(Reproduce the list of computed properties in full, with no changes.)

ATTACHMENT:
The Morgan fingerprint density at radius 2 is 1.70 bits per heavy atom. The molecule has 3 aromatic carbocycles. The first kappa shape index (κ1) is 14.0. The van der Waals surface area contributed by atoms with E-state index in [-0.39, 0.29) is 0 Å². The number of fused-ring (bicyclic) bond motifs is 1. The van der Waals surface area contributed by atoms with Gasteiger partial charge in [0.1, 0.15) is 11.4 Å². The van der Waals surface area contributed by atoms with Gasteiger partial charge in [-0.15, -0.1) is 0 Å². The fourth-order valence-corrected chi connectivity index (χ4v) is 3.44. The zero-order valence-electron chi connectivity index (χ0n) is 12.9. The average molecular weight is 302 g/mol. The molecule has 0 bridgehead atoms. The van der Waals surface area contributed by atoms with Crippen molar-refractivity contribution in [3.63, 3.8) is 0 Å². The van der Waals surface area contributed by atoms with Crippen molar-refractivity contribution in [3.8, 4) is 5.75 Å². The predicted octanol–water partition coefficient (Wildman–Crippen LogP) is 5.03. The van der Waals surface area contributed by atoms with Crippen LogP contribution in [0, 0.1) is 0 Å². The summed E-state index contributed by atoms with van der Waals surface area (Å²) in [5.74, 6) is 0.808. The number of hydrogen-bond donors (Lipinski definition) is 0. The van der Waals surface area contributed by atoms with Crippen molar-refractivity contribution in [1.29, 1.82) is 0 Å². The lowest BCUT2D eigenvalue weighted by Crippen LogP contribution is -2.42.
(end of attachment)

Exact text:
The Morgan fingerprint density at radius 2 is 1.70 bits per heavy atom. The molecule has 3 aromatic carbocycles. The first kappa shape index (κ1) is 14.0. The van der Waals surface area contributed by atoms with E-state index in [-0.39, 0.29) is 0 Å². The number of fused-ring (bicyclic) bond motifs is 1. The van der Waals surface area contributed by atoms with Gasteiger partial charge in [0.1, 0.15) is 11.4 Å². The van der Waals surface area contributed by atoms with Gasteiger partial charge in [-0.15, -0.1) is 0 Å². The fourth-order valence-corrected chi connectivity index (χ4v) is 3.44. The zero-order valence-electron chi connectivity index (χ0n) is 12.9. The average molecular weight is 302 g/mol. The molecule has 0 bridgehead atoms. The van der Waals surface area contributed by atoms with Crippen molar-refractivity contribution in [3.63, 3.8) is 0 Å². The van der Waals surface area contributed by atoms with Crippen molar-refractivity contribution in [3.8, 4) is 5.75 Å². The predicted octanol–water partition coefficient (Wildman–Crippen LogP) is 5.03. The van der Waals surface area contributed by atoms with Crippen LogP contribution in [0, 0.1) is 0 Å². The summed E-state index contributed by atoms with van der Waals surface area (Å²) in [5.74, 6) is 0.808. The number of hydrogen-bond donors (Lipinski definition) is 0. The van der Waals surface area contributed by atoms with Crippen molar-refractivity contribution in [1.29, 1.82) is 0 Å². The lowest BCUT2D eigenvalue weighted by Crippen LogP contribution is -2.42.